Introducing a new way to navigate by topics. Access the latest news, data, publications and more around topics of interest.
Our population statistics cover age, sex, race, Hispanic origin, migration, ancestry, language use, veterans, as well as population estimates and projections.
This section provides information on a range of educational topics, from educational attainment and school enrollment to school districts, costs and financing.
We measure the state of the nations workforce, including employment and unemployment levels, weeks and hours worked, occupations, and commuting.
Our statistics highlight trends in household and family composition, describe characteristics of the residents of housing units, and show how they are related.
Health statistics on insurance coverage, disability, fertility and other health issues are increasingly important in measuring the nation's overall well-being.
We measure the housing and construction industry, track homeownership rates, and produce statistics on the physical and financial characteristics of our homes.
The U.S. Census Bureau is the official source for U.S. export and import statistics and regulations governing the reporting of exports from the U.S.
The U.S. Census Bureau provides data for the Federal, state and local governments as well as voting, redistricting, apportionment and congressional affairs.
Search an alphabetical index of keywords and phrases to access Census Bureau statistics, publications, products, services, data, and data tools.
Geography provides the framework for Census Bureau survey design, sample selection, data collection, tabulation, and dissemination.
Geography is central to the work of the Bureau, providing the framework for survey design, sample selection, data collection, tabulation, and dissemination.
Find resources on how to use geographic data and products with statistical data, educational blog postings, and presentations.
The Geographic Support System Initiative will integrate improved address coverage, spatial feature updates, and enhanced quality assessment and measurement.
Work with interactive mapping tools from across the Census Bureau.
Find geographic data and products such as Shapefiles, KMLs, TIGERweb, boundary files, geographic relationship files, and reference and thematic maps.
Metropolitan and micropolitan areas are geographic entities used by Federal statistical agencies in collecting, tabulating, and publishing Federal statistics.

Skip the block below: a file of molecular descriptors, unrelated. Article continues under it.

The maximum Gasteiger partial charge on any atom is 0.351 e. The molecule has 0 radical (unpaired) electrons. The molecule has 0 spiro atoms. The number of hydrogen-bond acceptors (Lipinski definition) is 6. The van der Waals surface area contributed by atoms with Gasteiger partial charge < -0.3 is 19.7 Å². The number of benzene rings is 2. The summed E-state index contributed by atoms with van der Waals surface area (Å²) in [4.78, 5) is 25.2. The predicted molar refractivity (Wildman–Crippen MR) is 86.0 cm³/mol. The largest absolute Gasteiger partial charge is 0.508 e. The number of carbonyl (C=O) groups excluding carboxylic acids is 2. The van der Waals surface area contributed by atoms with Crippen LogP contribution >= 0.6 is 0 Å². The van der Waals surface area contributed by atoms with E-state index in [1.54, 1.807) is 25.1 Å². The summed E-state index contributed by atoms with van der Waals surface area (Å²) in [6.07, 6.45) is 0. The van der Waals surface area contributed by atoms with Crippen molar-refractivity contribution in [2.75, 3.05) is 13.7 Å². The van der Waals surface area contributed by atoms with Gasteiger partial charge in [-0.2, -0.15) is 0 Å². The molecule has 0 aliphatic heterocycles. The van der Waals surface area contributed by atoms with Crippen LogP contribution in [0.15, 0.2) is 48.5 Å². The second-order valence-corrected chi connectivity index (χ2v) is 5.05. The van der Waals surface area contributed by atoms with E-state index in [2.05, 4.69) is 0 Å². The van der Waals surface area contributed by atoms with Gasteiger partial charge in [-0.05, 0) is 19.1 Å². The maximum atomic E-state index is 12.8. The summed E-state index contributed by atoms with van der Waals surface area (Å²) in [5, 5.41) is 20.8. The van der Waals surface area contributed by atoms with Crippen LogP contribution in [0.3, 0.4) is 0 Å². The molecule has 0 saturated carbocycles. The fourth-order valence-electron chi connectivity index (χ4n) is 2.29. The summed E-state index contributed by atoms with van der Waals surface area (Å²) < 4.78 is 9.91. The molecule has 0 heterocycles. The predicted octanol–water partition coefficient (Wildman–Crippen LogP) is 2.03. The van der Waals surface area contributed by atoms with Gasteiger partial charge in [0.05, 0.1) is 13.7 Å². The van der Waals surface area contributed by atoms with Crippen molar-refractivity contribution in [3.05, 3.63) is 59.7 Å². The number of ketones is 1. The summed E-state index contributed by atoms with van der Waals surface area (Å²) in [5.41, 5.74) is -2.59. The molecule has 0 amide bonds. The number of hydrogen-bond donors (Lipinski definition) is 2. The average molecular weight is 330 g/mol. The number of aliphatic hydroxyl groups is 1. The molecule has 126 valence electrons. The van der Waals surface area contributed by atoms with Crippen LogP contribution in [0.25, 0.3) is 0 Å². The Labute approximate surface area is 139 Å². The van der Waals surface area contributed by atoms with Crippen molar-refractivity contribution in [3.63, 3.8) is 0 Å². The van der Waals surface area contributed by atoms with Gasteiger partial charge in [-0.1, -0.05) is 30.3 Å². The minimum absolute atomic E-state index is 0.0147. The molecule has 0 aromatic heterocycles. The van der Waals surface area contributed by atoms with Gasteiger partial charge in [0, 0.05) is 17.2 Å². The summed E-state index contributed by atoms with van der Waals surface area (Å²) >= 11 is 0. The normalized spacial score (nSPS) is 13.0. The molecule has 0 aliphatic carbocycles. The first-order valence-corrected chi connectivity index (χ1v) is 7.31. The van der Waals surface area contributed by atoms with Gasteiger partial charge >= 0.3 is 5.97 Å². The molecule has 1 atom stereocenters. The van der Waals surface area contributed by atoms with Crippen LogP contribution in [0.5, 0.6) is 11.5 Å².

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Definitions of geographic terms, why geographic areas are defined, and how the Census Bureau defines geographic areas.
We conduct research on geographic topics such as how to define geographic areas and how geography changes over time.
Visit our library of Census Bureau multimedia files. Collection formats include audio, video, mobile apps, images, and publications.
Collection of audio features and sound bites.
The Census Bureau packages data and information into easy-to-understand visuals.
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Developer portal to access services and documentation for the Census Bureau's APIs.
Explore Census Bureau data on your mobile device with interactive tools.
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These external sites provide more data.
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Explore Census data with interactive visualizations covering a broad range of topics.
Learn how we serve the public as the most reliable source of data about the nation's people and economy.
How we provide the best mix of timeliness, relevancy, quality, and cost for the data we collect.
Our researchers explore innovative ways to conduct surveys, increase respondent participation, reduce costs, and improve accuracy.
Our surveys provide periodic and comprehensive statistics about the nation, critical for government programs, policies, and decisionmaking.
Learn about other opportunities to collaborate with us.
Explore the rich historical background of an organization with roots almost as old as the nation.
Explore prospective positions available at the Census Bureau.